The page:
Let’s conceive a possible world in which there’s a culture with broken sex. On the night that sex broke, no one got anything out of the deal. From emotional intimacy to raw’n’durty, the whole range of what folks seek in sex just didn’t happen. Hells’ bells, even conception was a no go. Sex was just broken.

    Most, with what they thought were normative attitudes towards sex, didn’t understand. Had they done something different than their parents thereby breaking this ages-old source of pleasure? Then, having thought about their parents having sex, immediately repented their questioning to bend to humble prayer asking forgiveness for transgression and begging God to fix the sex.

    The progressives who proscribed and prescribed sexual practices to fix sex and keep it roadworthy were confident that the dumbasses who hadn’t listened to them had finally broken sex. Like wise mechanics whose advice had gone unheeded, thereby resulting in a terrible auto accident, they shook their worldweary heads and wagged scolding fingers.

    Perhaps it was something in the drinking water? Obviously, the Eternal City would have to be forsaken. Overnight, Rome became a Holy Ghost town.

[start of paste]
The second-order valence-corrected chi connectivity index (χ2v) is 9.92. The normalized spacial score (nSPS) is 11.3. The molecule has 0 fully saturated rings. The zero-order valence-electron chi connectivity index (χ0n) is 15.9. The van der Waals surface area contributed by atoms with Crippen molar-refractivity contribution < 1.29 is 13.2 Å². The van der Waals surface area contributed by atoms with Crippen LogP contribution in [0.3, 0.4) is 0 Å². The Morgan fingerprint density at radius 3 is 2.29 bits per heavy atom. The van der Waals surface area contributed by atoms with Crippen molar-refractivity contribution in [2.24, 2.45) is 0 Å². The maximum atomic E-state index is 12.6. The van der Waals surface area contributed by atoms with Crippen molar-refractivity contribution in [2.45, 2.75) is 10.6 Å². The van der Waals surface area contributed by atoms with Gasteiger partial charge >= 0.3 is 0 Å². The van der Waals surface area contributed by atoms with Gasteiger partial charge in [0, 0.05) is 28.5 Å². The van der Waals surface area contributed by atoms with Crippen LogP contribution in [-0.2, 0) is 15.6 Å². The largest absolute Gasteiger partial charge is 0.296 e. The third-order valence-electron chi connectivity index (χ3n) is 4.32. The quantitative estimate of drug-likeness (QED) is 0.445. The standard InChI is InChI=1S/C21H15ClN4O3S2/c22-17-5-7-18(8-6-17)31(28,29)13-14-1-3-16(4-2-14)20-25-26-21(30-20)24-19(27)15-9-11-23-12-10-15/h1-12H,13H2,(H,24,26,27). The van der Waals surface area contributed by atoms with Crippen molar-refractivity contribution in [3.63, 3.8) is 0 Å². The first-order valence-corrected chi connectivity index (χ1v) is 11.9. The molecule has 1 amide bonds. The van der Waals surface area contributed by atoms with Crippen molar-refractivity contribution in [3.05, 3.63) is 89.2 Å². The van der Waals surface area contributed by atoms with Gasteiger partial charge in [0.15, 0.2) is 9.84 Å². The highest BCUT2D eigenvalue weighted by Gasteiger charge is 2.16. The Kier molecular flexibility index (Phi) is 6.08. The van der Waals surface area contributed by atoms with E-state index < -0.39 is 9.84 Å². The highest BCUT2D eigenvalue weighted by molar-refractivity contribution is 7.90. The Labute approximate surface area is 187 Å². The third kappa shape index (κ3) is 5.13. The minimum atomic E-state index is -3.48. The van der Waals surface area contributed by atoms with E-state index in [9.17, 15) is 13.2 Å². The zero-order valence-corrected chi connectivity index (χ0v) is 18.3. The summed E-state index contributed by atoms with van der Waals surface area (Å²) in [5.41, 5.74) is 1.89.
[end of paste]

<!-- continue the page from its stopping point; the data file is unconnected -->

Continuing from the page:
When I write that sex works just well enough, then that’s it. People still do it. In all cultures. Perhaps excepting austere religious communities. The deal’s good enough. Sex isn’t broken.

    Whether or not folks are having sex the way ya want’em to might be another story, but with a few years of re-education in a San Francisco dungeon maybe you can beat some sense into’em…

    This is heavy-handed comedy.
    BDSM awards? Didn’t that get a laugh on its face before raising your ire? I get that your project is to broaden how BDSM is practiced and perceived, but some of these clowns that play to stereotype are funny. Do they hand out golden floggers for awards? Is there a beats per minute scoring criteria? A slave girl toss event? If you’re looking for a constructive retort, then make your own BDSM awards. “Most sexist and predictable scene,””Most pathetically repressed male homoeroticism,””Girl, get thee to a feminist bookstore,” and “Jack Off of All, Master of None,” could be catagories. Pairing humor with your critique would cut much deeper, and it’d create more opportunity to introduce your project to others. No need to get upset at all…

    What farcical BDSM award catagories have y’all got?

  4. subversive_sub on

    Okay, obviously I’m not getting my point across.

    When I say “sex is broken,” I don’t mean that people are having bad sex or wrong sex or that sex just doesn’t work. I mean that the ways that we deal with sex in our relationships, and the assumptions that people make about others based on perceived gender/sex and sexual orientation, are very, very flawed and harmful.